I Drink for a Reason Audio CD – Audiobook, Unabridged
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"David's writing in this audiobook for the eyes is every bit as funny, honest, and observant as the man himself-and, oddly, twice as smart. It's surprising and funny dot dot dot a triumph!"―Mitchell Arrested Development Hurwitz, co-creator, The Ellen Show
"With his comedic background, Cross does well with delivery and emphasis, never hesitating or faltering with the risks he takes. His most entertaining antics deviate from the unabridged text when Cross (rather delightfully) mocks or challenges the conventions of an audiobook, quixotically changing his mind about reading a list and enlisting a band to perform using the list as lyrics."―Publishers Weekly
About the Author
David Cross was born in Atlanta, Georgia, the son of Susi, a computer retailer. Six months later, they moved to New York and then Connecticut before settling back in Atlanta, where Cross remained for nearly a decade. He attended Northside High School of the Performing Arts (now North Atlanta High School), from which he graduated in 1982. He began performing stand-up comedy at age 17.
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Top Customer Reviews
I'm a fan of David Cross - I think what's unmissable from Cross is his incredibly nimble, hilarious mind. I just bought I Drink For a Reason and I like it in many ways - his humor, solid political commentary as well as crazy random thoughts.
I highly recommend the audiobook version, even if you're not a fan or don't know him.
I also recommend Arrested Development if you haven't seen it - amazing show.
Most Helpful Customer Reviews on Amazon.com (beta)
I was stoked to read it in the downtime while we were on vacation, only to be highly disappointed. There are numerous, and I mean numerous, spelling and grammatical errors in the book, to the point of distraction. A professional publishing house should be appalled at the level of errors made.
The book itself starts off funny, but then dissolves into list after pointless list, some taking up 3-5 pages of nonsense. Some sections are written as (unfunny) fictional characters. I found myself skimming over large parts of the book. Example: "Eleven Vitamins You Will Have in Limbo: B12, C, K, C+, D-," etc. This is all in a vertical list, double spaced, meaning the list of letters took up a whole page. On stage, in Cross's voice, hilarious. In a book, it's filler status.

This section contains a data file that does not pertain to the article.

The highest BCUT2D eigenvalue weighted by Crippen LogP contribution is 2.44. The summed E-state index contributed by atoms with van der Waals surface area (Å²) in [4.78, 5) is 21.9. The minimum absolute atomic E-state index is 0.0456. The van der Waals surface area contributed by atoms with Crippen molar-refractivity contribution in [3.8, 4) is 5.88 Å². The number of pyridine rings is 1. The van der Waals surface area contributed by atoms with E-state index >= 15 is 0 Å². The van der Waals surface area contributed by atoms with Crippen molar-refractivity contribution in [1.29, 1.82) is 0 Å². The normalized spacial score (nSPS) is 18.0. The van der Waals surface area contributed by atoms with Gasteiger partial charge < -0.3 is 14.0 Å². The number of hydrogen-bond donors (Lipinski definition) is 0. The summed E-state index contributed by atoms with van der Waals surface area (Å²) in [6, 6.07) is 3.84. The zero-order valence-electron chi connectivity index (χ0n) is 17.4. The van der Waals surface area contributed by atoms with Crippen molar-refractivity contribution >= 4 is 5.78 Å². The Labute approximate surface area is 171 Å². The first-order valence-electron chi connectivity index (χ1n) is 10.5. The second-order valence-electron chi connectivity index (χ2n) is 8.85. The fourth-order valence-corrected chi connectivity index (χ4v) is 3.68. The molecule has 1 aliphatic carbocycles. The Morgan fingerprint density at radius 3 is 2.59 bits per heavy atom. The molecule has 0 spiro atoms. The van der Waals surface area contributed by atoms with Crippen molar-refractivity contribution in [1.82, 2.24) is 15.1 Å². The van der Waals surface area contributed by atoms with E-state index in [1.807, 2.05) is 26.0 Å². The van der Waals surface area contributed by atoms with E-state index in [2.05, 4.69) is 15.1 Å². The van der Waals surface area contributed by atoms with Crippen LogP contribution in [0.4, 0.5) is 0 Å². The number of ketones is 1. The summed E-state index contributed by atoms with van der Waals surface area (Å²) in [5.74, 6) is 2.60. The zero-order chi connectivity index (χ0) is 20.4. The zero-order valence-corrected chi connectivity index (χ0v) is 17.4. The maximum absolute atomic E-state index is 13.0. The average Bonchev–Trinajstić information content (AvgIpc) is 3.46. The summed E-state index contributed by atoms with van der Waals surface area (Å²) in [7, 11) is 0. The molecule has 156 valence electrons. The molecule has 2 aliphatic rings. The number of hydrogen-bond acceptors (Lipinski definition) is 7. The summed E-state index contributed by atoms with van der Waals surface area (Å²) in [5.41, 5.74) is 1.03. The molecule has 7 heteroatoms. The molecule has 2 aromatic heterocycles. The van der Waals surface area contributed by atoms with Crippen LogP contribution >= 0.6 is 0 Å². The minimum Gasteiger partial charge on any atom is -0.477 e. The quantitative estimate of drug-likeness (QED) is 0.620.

I don't need a tell-all bleeding heart story about Cross's life, but a little more insight into what makes him David, life on the road as a comic, and even mundane Hollywood observations would have been fantastic. All I ended up with was what seems to be a collection of things previously written, numerous pointless lists, and a very few gems (the open letter to Larry the Cable guy is hilarious, but also freely available on Cross's website). Hell, I found more humor and insight from David in the Mr. Show book (a fantastic buy). All in all, it seems pretty lazy. If you must have this, at least purchase it used and save yourself a few dollars. David, what gives?
Boy, was I ever disappointed. There are definitely some laugh-out-loud moments in this book (and an unexpected mention of an old friend during the "free list of quirks"), but on the whole it's an uneven work which was very, VERY poorly edited. When I'm paying good money for a professionally-produced book, I expect it to be professionally edited, not filled with the kinds of grammatical mix-ups and misspellings you'd expect from a high-school dropout's job application at McDonald's (page 87: "Mormans," for instance. They apparently didn't even run a spellchecker on this thing before shipping it off to the printer). I'm sure that some people will be quick to point out numerous grammatical errors I've made in my review, but as I'm not producing this in any sort of professional capacity, they can bite my shiny leather grammar Nazi goosesteppers.
I can't say that I hated this book, because I didn't, but overall it proved to be extremely unsatisfying on several levels.
What happens when the comedian hates every thing and every one and tells you so with anger, contempt, and a sense of superiority? How long can you spend in a atmosphere of rage and condescension? Even if you can see that the person is genuinely intelligent and creative, and happens to generally agree with you on a number of issues, how long before you want to escape?
David Cross is brilliant in many ways, but reading his book was a slog. I like pointed humor, but his dislike of mostly everything he encounters and repetition of his top dislikes made this an almost joyless affair. There were times I chuckled or appreciated a turn of phrase, but mostly I just wondered what he actually liked and if I could make it through to the end.
Instead of taking on a topic or dislike, riffing on it, and moving on, he kept going back to the well with his comments often not even being humorous, but just bitter. The funny thing is that at one or two points he acknowledges that people see him as condescending and superior.
Were there good moments? Yeah. He did a piece on Larry the Cable Guy and showed him for a snake oil salesman. There are lines when he skewers people or institutions that are astute and brilliant, but I found myself having to take breaks from this to read things that where the author likes people, and has the occasional positive.
Cross is a smart guy and funny in shows and skits, but this book doesn't make him seem the least bit likable. Even for someone familiar with Cross and a fan of Mr. Show and Arrested Development, this was not a good read.